Do not let anyone drink hot liquids or smoke while holding your baby.
Do not lay your baby on a waterbed, pillow or another soft surface that could suffocate him or her.
Place your baby on his or her back every time to sleep.
Never prop a bottle during a feeding.
Never leave your baby or young child alone: at home, in the bathtub, in a car, on a raised surface such as a bed, changing table or sofa.
Avoid tight clothing.
Remove drawstrings in clothing.
Use flame-retardant sleepers and night suits.
Do not put necklaces, rings or bracelets on babies.
Never tie a ribbon or cord around your baby’s neck to hold a pacifier.
SAFETY IN ROOMS:
Put safety latches on all cabinets and drawers that contain sharp or breakable objects, chemicals or medicines.
Put a baby gate at the top and bottom of all stairways.
Cover corners and sharp edges of furniture with corner protectors.
Keep items such as electrical cords and plants out of children’s reach.
Put outlet covers on all electrical outlets and sockets.
Put screens or covers around fireplaces, hot radiators, stoves, kerosene or space heaters.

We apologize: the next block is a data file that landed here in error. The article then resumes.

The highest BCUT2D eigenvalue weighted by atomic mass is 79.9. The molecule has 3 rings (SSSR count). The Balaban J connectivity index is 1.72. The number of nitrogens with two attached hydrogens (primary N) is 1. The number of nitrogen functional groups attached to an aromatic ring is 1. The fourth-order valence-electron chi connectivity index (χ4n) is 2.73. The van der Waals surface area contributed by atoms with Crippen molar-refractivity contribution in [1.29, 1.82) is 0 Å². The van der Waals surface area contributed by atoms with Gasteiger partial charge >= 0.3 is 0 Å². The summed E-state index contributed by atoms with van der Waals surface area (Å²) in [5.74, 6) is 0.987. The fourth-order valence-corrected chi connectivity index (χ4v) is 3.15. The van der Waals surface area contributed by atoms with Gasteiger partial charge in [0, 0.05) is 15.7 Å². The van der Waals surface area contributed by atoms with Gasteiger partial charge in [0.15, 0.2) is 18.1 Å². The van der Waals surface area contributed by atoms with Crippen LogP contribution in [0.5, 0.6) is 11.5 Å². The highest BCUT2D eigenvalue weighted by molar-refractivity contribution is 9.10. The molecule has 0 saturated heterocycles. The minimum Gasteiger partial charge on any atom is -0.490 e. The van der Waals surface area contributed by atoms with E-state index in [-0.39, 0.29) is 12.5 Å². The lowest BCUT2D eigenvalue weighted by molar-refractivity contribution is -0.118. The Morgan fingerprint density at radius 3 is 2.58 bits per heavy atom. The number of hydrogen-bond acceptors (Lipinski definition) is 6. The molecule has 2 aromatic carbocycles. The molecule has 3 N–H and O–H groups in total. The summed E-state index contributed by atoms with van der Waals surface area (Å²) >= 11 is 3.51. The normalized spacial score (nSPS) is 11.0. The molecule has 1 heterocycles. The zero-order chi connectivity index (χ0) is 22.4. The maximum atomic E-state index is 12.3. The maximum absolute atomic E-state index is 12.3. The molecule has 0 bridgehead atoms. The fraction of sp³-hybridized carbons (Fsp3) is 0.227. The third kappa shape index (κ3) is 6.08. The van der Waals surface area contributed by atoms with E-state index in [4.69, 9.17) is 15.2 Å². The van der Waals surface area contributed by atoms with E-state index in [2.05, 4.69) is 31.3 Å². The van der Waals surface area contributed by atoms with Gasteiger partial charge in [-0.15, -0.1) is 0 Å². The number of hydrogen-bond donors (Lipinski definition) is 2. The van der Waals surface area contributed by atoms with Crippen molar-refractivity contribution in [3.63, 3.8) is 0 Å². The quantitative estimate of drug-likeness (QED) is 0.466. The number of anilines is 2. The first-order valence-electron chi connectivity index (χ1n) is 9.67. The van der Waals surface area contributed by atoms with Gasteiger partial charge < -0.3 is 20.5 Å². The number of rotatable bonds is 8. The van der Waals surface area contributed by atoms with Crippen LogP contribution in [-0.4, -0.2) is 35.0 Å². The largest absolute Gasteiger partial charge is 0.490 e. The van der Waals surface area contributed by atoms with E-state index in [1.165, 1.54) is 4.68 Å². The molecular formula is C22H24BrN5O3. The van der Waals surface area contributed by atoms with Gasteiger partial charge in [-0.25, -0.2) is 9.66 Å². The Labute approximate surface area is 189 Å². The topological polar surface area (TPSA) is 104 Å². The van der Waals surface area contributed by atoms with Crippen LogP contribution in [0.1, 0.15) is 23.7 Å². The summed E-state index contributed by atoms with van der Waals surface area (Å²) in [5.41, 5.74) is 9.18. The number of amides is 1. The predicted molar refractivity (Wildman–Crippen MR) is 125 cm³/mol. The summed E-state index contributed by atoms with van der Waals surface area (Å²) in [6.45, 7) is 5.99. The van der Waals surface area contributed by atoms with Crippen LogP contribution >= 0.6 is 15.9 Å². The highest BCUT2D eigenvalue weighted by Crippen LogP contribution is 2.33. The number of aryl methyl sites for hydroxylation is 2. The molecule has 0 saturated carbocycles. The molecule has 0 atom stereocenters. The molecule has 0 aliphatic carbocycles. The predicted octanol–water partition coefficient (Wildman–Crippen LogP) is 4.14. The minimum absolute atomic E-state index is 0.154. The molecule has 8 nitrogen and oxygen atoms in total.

Lock or latch windows properly. Keep blind and drapery cords wrapped and out of reach to prevent accidental hanging.
SAFETY IN KITCHEN:
Keep hot drinks and foods, knives, cleaning products, plastic bags, and electrical objects out of children’s reach.
Choose a high chair with a wide sturdy base and a tray table that attaches to both sides. Use the safety strap to hold your baby securely in the chair. Keep the chair away from the stove, windows, and counters where unsafe items can be pulled off.
Keep pot handles facing inward on the stove.
Store medicines and vitamins out of children’s reach in a locked drawer or cabinet.
Check that the bath water is warm, not hot, before putting your baby or young child in the water. Use only a small amount of water in the bathtub.
Use a baby tub for at least the first 5 months. Then use a tub seat when your baby is able to sit without help.
Never leave your baby or young child alone in the bathtub, hot tub or backyard pool – even for a second. If the telephone or doorbell rings, ignore it or take your child with you to answer it. Young children can drown very quickly in a small amount of water.